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Review: Tractibility

- Some problems are undecidable: no computer can solve them
- E.g., Turing’s “Halting Problem”
- We don’t care about such problems here; take a theory class

- Other problems are decidable, but intractable: as they grow large, we are unable to solve them in reasonable time
- What constitutes “reasonable time”?

David Luebke 33/11/2014

Review: P

- Some problems are provably decidable in polynomial time on an ordinary computer
- We say such problems belong to the set P
- Technically, a computer with unlimited memory
- How do we typically prove a problem P?

David Luebke 43/11/2014

Review: NP

- Some problems are provably decidable in polynomial time on a nondeterministic computer
- We say such problems belong to the set NP
- Can think of a nondeterministic computer as a parallel machine that can freely spawn an infinite number of processes
- How do we typically prove a problem NP?

- Is P NP? Why or why not?

David Luebke 53/11/2014

Review: P And NP Summary

- P = set of problems that can be solved in polynomial time
- NP = set of problems for which a solution can be verified in polynomial time
- PNP
- The big question: Does P = NP?

David Luebke 63/11/2014

Review: NP-Complete Problems

- The NP-Complete problems are an interesting class of problems whose status is unknown
- No polynomial-time algorithm has been discovered for an NP-Complete problem
- No suprapolynomial lower bound has been proved for any NP-Complete problem, either

- Intuitively and informally, what does it mean for a problem to be NP-Complete?

David Luebke 73/11/2014

Review: Reduction

- A problem P can be reduced to another problem Q if any instance of P can be rephrased to an instance of Q, the solution to which provides a solution to the instance of P
- This rephrasing is called a transformation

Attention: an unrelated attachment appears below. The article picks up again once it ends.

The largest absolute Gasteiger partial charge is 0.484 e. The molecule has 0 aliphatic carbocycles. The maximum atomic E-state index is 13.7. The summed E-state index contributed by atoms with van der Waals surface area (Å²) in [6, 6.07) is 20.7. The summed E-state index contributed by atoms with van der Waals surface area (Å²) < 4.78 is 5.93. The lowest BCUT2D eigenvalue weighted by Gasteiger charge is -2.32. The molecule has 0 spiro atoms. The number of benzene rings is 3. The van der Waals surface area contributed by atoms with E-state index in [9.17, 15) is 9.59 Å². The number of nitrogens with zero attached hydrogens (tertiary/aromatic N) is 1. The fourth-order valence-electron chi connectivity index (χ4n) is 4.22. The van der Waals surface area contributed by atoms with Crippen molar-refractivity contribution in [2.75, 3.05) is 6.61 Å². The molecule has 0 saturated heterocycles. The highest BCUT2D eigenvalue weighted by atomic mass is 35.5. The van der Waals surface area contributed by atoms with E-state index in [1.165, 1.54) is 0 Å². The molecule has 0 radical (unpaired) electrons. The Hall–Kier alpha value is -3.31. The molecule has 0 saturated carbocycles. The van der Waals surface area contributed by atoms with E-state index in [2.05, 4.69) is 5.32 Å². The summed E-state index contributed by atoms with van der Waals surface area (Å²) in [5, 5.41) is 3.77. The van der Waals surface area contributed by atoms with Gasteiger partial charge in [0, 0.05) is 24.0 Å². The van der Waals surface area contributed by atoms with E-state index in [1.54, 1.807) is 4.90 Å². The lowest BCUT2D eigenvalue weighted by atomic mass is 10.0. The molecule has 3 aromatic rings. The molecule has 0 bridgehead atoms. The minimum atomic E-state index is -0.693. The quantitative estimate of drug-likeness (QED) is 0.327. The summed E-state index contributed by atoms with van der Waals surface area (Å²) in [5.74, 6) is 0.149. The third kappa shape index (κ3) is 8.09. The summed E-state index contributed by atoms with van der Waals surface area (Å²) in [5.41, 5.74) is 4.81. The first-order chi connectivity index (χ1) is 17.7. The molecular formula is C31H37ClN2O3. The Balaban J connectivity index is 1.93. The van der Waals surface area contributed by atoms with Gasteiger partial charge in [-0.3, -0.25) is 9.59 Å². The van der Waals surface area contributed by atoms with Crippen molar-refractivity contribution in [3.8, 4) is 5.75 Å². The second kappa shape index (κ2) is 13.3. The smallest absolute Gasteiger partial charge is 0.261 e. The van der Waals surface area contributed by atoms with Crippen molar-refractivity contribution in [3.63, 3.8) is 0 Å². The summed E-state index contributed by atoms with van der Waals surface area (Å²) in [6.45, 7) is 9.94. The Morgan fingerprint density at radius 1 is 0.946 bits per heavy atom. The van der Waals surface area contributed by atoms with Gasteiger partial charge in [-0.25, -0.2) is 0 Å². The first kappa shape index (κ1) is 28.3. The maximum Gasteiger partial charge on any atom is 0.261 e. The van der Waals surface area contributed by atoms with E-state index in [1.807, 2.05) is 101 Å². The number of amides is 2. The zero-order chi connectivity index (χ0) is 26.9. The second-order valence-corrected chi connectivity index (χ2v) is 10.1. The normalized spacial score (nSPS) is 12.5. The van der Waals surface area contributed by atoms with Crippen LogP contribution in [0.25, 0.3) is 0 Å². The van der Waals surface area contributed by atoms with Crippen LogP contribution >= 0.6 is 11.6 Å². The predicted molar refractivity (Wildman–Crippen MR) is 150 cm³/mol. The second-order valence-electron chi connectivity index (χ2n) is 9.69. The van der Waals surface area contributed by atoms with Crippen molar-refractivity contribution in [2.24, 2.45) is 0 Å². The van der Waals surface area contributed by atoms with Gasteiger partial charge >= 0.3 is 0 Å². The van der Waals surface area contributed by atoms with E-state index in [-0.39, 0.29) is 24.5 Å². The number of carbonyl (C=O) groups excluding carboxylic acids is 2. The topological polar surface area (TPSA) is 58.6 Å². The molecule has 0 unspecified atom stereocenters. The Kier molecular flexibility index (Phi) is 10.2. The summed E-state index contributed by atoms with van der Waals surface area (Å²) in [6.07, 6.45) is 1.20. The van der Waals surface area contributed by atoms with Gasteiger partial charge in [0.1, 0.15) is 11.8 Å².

- Intuitively: If P reduces in polynomial time to Q, P is “no harder to solve” than Q

David Luebke 83/11/2014

An Aside: Terminology

- What is the difference between a problem and an instance of that problem?
- To formalize things, we will express instances of problems as strings
- How can we express a instance of the hamiltonian cycle problem as a string?

- To simplify things, we will worry only about decision problems with a yes/no answer
- Many problems are optimization problems, but we can often re-cast those as decision problems

David Luebke 93/11/2014

NP-Hard and NP-Complete

- If P is polynomial-time reducible to Q, we denote this P p Q
- Definition of NP-Hard and NP-Complete:
- If all problems R NP are reducible to P, then P is NP-Hard
- We say P is NP-Complete if P is NP-Hard and P NP
- Note: I got this slightly wrong Friday

- If P p Q and P is NP-Complete, Q is alsoNP- Complete

David Luebke 103/11/2014

Why Prove NP-Completeness?

- Though nobody has proven that P != NP, if you prove a problem NP-Complete, most people accept that it is probably intractable
- Therefore it can be important to prove that a problem is NP-Complete
- Don’t need to come up with an efficient algorithm
- Can instead work on approximation algorithms

David Luebke 113/11/2014

Proving NP-Completeness

- What steps do we have to take to prove a problem Pis NP-Complete?
- Pick a known NP-Complete problem Q
- Reduce Q to P
- Describe a transformation that maps instances of Q to instances of P, s.t. “yes” for P = “yes” for Q
- Prove the transformation works
- Prove it runs in polynomial time

- Oh yeah, prove P NP (What if you can’t?)

David Luebke 123/11/2014

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